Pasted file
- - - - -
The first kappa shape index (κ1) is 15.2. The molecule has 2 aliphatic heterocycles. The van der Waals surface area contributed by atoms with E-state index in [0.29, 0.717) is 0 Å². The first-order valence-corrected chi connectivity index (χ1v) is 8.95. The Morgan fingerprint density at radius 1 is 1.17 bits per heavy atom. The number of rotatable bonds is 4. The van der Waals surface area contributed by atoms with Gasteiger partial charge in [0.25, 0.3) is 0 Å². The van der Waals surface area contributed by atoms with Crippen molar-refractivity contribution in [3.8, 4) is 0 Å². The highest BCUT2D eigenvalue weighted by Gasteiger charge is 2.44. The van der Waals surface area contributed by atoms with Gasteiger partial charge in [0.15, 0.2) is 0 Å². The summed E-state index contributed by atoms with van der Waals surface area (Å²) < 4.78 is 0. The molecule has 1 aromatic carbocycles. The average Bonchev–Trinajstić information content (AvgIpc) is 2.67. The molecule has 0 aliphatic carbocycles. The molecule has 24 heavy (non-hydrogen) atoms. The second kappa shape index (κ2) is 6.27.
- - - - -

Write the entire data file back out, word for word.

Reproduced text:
The first kappa shape index (κ1) is 15.2. The molecule has 2 aliphatic heterocycles. The van der Waals surface area contributed by atoms with E-state index in [0.29, 0.717) is 0 Å². The first-order valence-corrected chi connectivity index (χ1v) is 8.95. The Morgan fingerprint density at radius 1 is 1.17 bits per heavy atom. The number of rotatable bonds is 4. The van der Waals surface area contributed by atoms with Gasteiger partial charge in [0.25, 0.3) is 0 Å². The van der Waals surface area contributed by atoms with Crippen molar-refractivity contribution in [3.8, 4) is 0 Å². The highest BCUT2D eigenvalue weighted by Gasteiger charge is 2.44. The van der Waals surface area contributed by atoms with Gasteiger partial charge in [0.15, 0.2) is 0 Å². The summed E-state index contributed by atoms with van der Waals surface area (Å²) < 4.78 is 0. The molecule has 1 aromatic carbocycles. The average Bonchev–Trinajstić information content (AvgIpc) is 2.67. The molecule has 0 aliphatic carbocycles. The molecule has 24 heavy (non-hydrogen) atoms. The second kappa shape index (κ2) is 6.27.